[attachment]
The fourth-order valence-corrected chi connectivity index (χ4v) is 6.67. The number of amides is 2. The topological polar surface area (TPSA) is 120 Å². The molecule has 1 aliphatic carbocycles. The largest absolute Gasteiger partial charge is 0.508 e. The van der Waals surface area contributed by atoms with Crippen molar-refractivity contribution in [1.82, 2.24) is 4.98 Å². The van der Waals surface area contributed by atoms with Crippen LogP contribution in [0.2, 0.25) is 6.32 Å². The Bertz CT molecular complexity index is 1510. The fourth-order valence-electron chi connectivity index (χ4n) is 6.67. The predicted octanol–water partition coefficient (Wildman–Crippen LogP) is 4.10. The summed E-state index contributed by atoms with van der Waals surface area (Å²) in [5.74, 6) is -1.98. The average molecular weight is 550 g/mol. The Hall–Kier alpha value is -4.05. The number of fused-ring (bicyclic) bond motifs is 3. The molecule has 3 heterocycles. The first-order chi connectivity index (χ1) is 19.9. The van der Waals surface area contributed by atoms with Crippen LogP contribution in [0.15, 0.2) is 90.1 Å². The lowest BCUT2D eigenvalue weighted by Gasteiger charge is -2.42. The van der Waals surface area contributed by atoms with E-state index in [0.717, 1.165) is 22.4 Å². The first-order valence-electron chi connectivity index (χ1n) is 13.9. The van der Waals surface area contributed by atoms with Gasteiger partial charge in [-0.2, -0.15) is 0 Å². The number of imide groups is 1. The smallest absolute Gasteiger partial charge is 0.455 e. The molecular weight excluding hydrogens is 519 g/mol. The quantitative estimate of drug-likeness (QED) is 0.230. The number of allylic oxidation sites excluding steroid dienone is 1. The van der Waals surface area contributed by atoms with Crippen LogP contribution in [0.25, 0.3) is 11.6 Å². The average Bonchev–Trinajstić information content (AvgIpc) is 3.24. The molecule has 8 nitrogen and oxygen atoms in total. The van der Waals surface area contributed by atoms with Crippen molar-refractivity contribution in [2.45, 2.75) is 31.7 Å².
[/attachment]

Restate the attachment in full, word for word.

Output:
The fourth-order valence-corrected chi connectivity index (χ4v) is 6.67. The number of amides is 2. The topological polar surface area (TPSA) is 120 Å². The molecule has 1 aliphatic carbocycles. The largest absolute Gasteiger partial charge is 0.508 e. The van der Waals surface area contributed by atoms with Crippen molar-refractivity contribution in [1.82, 2.24) is 4.98 Å². The van der Waals surface area contributed by atoms with Crippen LogP contribution in [0.2, 0.25) is 6.32 Å². The Bertz CT molecular complexity index is 1510. The fourth-order valence-electron chi connectivity index (χ4n) is 6.67. The predicted octanol–water partition coefficient (Wildman–Crippen LogP) is 4.10. The summed E-state index contributed by atoms with van der Waals surface area (Å²) in [5.74, 6) is -1.98. The average molecular weight is 550 g/mol. The Hall–Kier alpha value is -4.05. The number of fused-ring (bicyclic) bond motifs is 3. The molecule has 3 heterocycles. The first-order chi connectivity index (χ1) is 19.9. The van der Waals surface area contributed by atoms with Crippen LogP contribution in [0.15, 0.2) is 90.1 Å². The lowest BCUT2D eigenvalue weighted by Gasteiger charge is -2.42. The van der Waals surface area contributed by atoms with E-state index in [0.717, 1.165) is 22.4 Å². The first-order valence-electron chi connectivity index (χ1n) is 13.9. The van der Waals surface area contributed by atoms with Gasteiger partial charge in [-0.2, -0.15) is 0 Å². The number of imide groups is 1. The smallest absolute Gasteiger partial charge is 0.455 e. The molecular weight excluding hydrogens is 519 g/mol. The quantitative estimate of drug-likeness (QED) is 0.230. The number of allylic oxidation sites excluding steroid dienone is 1. The van der Waals surface area contributed by atoms with Crippen LogP contribution in [0.25, 0.3) is 11.6 Å². The average Bonchev–Trinajstić information content (AvgIpc) is 3.24. The molecule has 8 nitrogen and oxygen atoms in total. The van der Waals surface area contributed by atoms with Crippen molar-refractivity contribution in [2.45, 2.75) is 31.7 Å².